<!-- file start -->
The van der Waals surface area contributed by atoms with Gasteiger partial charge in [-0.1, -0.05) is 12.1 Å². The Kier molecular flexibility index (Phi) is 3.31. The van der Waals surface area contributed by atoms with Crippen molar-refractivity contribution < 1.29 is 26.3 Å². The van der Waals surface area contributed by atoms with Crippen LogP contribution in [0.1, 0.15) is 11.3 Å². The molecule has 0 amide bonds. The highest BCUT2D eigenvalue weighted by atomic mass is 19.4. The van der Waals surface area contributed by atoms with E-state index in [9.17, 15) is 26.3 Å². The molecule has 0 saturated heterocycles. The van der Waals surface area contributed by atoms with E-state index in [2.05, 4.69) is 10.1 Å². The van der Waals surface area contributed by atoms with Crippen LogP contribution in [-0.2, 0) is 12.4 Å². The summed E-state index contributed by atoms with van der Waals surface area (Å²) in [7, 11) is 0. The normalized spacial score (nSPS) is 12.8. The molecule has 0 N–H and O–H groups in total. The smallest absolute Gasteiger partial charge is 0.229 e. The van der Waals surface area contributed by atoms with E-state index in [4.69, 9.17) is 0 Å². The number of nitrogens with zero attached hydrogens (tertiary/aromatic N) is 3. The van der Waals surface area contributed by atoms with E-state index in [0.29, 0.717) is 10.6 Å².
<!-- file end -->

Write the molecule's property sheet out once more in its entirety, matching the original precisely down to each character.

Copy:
The van der Waals surface area contributed by atoms with Gasteiger partial charge in [-0.1, -0.05) is 12.1 Å². The Kier molecular flexibility index (Phi) is 3.31. The van der Waals surface area contributed by atoms with Crippen molar-refractivity contribution < 1.29 is 26.3 Å². The van der Waals surface area contributed by atoms with Crippen LogP contribution in [0.1, 0.15) is 11.3 Å². The molecule has 0 amide bonds. The highest BCUT2D eigenvalue weighted by atomic mass is 19.4. The van der Waals surface area contributed by atoms with E-state index in [9.17, 15) is 26.3 Å². The molecule has 0 saturated heterocycles. The van der Waals surface area contributed by atoms with E-state index in [2.05, 4.69) is 10.1 Å². The van der Waals surface area contributed by atoms with Crippen LogP contribution in [-0.2, 0) is 12.4 Å². The summed E-state index contributed by atoms with van der Waals surface area (Å²) in [7, 11) is 0. The normalized spacial score (nSPS) is 12.8. The molecule has 0 N–H and O–H groups in total. The smallest absolute Gasteiger partial charge is 0.229 e. The van der Waals surface area contributed by atoms with E-state index in [4.69, 9.17) is 0 Å². The number of nitrogens with zero attached hydrogens (tertiary/aromatic N) is 3. The van der Waals surface area contributed by atoms with E-state index in [0.29, 0.717) is 10.6 Å².